One of the great things about Baltimore residents is their sense of the past.
Those who are involved in preservationist activities are a particular testament to this. Through them, it’s possible to learn a building’s original occupants, its role in the area’s development and exactly what changes have occurred since that time.
A few years ago, a local contractor working on some home renovations discovered a brick oven in the basement wall of a house. He got in touch with the Guide to see if anyone knew the name of the bakery. And they did. In fact, one of the Guide’s favorite contributors and local historians, Tom Bocek, played a huge role in helping uncover the long-forgotten story of a neighborhood bakery run by a German immigrant and his family.
It was a fun and interesting story, and a lot of readers loved it. It’s one of the reasons we love what we do here. So now, we have another challenge for our readers, and this time, Tom Bocek is bringing it.
Bocek is seeking an historic photo of the Canton Market for his collection. He can take an electronic image as long as it’s clear. If you have an original photo, the Guide would be glad to scan it for you and send it to Bocek. If you have a digital shot already, you can send it directly to Tom. Either way, it will be appreciated.
We will print the photo in The Guide and give you full credit for it, if you want, as a reward for your public service.
Bocek is looking for images of the market that occupied the area that is now home to the John O’Donnell Monument. The market extended from the Methodist church to the fire house. It was a wooden structure with vendor stalls that were open Thursdays through Saturdays. It was thriving in the 1930s and 40s, and then gradually fell into disrepair and was demolished.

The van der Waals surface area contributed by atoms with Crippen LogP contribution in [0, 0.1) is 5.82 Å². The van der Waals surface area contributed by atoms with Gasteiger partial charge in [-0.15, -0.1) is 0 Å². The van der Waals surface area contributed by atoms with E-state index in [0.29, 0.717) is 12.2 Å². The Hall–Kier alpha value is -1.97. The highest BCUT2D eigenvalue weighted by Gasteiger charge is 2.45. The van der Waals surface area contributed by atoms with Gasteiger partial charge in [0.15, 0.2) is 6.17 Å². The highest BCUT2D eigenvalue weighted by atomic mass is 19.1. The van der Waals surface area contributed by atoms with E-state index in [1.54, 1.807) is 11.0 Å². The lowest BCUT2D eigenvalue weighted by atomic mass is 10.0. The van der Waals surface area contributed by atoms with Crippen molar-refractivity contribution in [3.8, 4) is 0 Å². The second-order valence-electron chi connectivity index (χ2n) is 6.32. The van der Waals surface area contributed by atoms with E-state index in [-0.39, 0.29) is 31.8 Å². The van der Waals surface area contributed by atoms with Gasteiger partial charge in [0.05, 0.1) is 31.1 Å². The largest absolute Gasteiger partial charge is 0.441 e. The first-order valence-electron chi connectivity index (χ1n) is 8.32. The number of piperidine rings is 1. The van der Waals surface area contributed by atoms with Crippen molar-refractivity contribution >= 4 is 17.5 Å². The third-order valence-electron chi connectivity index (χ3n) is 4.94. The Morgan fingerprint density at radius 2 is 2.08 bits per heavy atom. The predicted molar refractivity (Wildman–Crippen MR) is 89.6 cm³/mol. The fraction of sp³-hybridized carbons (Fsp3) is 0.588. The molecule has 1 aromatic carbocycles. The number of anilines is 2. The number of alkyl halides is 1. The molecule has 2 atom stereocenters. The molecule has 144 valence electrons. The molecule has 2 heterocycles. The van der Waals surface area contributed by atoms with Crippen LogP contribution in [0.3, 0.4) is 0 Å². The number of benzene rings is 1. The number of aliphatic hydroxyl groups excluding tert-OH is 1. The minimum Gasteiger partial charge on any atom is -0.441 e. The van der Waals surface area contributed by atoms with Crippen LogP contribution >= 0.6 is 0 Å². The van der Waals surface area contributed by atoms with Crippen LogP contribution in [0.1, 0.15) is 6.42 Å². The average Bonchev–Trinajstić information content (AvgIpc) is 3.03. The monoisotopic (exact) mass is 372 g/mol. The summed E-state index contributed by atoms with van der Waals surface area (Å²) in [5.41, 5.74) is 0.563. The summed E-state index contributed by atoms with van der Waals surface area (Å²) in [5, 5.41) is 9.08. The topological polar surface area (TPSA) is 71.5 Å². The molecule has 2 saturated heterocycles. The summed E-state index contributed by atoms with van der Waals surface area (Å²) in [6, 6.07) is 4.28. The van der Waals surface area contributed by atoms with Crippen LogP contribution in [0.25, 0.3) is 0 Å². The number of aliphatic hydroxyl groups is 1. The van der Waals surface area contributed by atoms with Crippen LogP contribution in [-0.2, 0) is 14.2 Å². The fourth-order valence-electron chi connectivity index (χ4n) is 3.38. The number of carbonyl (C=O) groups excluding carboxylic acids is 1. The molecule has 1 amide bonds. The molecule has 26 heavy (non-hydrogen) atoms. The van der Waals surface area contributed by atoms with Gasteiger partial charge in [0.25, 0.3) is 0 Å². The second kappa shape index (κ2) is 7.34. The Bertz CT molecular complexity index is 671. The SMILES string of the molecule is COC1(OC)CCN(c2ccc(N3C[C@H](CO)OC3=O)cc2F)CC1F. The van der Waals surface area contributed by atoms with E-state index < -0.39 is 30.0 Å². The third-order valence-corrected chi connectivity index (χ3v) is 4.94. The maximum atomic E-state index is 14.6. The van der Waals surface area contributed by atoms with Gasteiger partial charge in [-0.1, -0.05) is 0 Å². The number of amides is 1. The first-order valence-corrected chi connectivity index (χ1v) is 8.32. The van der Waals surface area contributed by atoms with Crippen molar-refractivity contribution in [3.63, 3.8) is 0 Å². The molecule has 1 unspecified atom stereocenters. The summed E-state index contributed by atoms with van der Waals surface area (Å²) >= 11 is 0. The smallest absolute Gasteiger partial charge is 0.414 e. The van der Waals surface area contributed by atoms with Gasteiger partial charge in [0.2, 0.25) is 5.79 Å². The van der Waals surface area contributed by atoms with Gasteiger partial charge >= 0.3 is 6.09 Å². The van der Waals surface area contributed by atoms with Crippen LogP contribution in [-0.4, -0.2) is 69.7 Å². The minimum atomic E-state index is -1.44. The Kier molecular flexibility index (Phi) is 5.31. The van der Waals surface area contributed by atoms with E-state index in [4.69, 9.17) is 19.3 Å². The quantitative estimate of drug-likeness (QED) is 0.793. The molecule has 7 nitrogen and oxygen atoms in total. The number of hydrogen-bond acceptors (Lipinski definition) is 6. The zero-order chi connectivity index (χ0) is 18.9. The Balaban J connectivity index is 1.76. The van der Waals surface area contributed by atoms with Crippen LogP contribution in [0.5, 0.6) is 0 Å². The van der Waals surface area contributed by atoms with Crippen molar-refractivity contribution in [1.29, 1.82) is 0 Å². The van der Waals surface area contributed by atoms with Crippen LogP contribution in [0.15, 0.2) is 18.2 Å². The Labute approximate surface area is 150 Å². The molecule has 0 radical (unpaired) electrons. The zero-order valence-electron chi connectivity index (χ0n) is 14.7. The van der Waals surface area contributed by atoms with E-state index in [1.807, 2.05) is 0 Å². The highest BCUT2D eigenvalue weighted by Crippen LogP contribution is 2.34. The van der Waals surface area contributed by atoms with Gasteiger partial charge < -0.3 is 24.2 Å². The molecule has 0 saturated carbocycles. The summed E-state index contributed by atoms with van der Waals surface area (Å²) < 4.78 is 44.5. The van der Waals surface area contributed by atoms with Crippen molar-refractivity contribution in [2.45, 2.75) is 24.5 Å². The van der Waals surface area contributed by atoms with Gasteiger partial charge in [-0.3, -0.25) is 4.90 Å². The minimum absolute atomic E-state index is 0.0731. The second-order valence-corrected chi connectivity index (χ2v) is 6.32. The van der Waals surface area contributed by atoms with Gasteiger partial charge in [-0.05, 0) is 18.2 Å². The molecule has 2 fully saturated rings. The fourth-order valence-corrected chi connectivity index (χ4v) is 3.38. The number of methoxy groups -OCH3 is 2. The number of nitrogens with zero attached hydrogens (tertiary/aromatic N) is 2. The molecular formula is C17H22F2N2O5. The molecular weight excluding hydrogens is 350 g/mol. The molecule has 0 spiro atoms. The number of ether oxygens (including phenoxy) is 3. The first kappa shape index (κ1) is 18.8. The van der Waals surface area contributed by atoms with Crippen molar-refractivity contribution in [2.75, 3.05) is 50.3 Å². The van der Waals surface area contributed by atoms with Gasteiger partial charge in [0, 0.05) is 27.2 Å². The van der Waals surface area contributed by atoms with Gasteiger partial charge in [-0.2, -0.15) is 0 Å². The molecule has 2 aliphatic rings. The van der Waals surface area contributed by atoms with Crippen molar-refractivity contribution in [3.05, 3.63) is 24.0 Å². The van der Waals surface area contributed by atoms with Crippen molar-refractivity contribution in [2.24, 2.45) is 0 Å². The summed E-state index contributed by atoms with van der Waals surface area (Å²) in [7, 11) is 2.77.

When the request for photos originally appeared on the Guide’s Facebook page, a reader noted that he had a photo of the property when it held a business known as the Blue Top Diner. See why we love our readers? They’re our best source of living history. In fact, they can tell us all kinds of things.
That building there? It used to be a church and has since been converted into loft apartments. This condo here? A former Knights of Columbus Hall. That old Catholic school is now working as a new educational institution, and this former theater is an incubator for the arts. Even the old Bromo Seltzer Tower has been made into studio space. And so it goes.
But when pieces of our past go away, either through decay or though reconstruction, it presents a problem.
Oral history can only go so far because many times, the people who have that history are passing on or moving away.
We know, though, there are plenty of people with the long-term memory still around, so for those, we extend this challenge.
If you have a photo of the Canton Market, go ahead and get in touch with Tom Bocek. He can be reached at email@example.com and he’ll be glad for the extra history.
We all owe it to ourselves to help build up a great archive of memories and knowledge for the next generation. Let’s get to work.
by Mary Helen Sprecher